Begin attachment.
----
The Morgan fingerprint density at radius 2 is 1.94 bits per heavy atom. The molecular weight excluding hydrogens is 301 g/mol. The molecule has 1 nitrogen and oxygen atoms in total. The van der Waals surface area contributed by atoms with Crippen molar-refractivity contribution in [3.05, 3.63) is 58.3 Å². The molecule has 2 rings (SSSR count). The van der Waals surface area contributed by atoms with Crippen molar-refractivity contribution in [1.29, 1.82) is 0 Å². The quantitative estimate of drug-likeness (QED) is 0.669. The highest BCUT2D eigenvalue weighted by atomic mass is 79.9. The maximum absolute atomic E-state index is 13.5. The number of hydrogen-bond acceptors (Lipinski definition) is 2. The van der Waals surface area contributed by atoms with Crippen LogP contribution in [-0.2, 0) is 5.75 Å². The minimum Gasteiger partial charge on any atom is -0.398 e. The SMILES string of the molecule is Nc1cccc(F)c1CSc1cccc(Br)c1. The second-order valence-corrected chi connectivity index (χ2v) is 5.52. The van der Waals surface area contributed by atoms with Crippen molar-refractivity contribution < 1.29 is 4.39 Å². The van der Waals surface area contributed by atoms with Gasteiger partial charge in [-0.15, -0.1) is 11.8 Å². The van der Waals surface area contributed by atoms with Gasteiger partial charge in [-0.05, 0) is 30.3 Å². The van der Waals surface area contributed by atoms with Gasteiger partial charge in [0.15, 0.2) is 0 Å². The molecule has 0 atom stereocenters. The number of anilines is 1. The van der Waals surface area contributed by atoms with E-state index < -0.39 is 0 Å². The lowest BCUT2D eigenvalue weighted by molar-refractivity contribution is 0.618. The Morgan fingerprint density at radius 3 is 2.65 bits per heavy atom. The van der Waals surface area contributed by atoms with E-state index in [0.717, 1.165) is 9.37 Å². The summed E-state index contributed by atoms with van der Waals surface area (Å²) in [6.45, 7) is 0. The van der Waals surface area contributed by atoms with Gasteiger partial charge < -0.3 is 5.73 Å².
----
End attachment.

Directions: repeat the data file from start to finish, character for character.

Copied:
The Morgan fingerprint density at radius 2 is 1.94 bits per heavy atom. The molecular weight excluding hydrogens is 301 g/mol. The molecule has 1 nitrogen and oxygen atoms in total. The van der Waals surface area contributed by atoms with Crippen molar-refractivity contribution in [3.05, 3.63) is 58.3 Å². The molecule has 2 rings (SSSR count). The van der Waals surface area contributed by atoms with Crippen molar-refractivity contribution in [1.29, 1.82) is 0 Å². The quantitative estimate of drug-likeness (QED) is 0.669. The highest BCUT2D eigenvalue weighted by atomic mass is 79.9. The maximum absolute atomic E-state index is 13.5. The number of hydrogen-bond acceptors (Lipinski definition) is 2. The van der Waals surface area contributed by atoms with Crippen LogP contribution in [-0.2, 0) is 5.75 Å². The minimum Gasteiger partial charge on any atom is -0.398 e. The SMILES string of the molecule is Nc1cccc(F)c1CSc1cccc(Br)c1. The second-order valence-corrected chi connectivity index (χ2v) is 5.52. The van der Waals surface area contributed by atoms with Crippen molar-refractivity contribution < 1.29 is 4.39 Å². The van der Waals surface area contributed by atoms with Gasteiger partial charge in [-0.15, -0.1) is 11.8 Å². The van der Waals surface area contributed by atoms with Gasteiger partial charge in [-0.05, 0) is 30.3 Å². The van der Waals surface area contributed by atoms with Gasteiger partial charge in [0.15, 0.2) is 0 Å². The molecule has 0 atom stereocenters. The number of anilines is 1. The van der Waals surface area contributed by atoms with E-state index < -0.39 is 0 Å². The lowest BCUT2D eigenvalue weighted by molar-refractivity contribution is 0.618. The Morgan fingerprint density at radius 3 is 2.65 bits per heavy atom. The van der Waals surface area contributed by atoms with E-state index in [0.717, 1.165) is 9.37 Å². The summed E-state index contributed by atoms with van der Waals surface area (Å²) in [6.45, 7) is 0. The van der Waals surface area contributed by atoms with Gasteiger partial charge < -0.3 is 5.73 Å².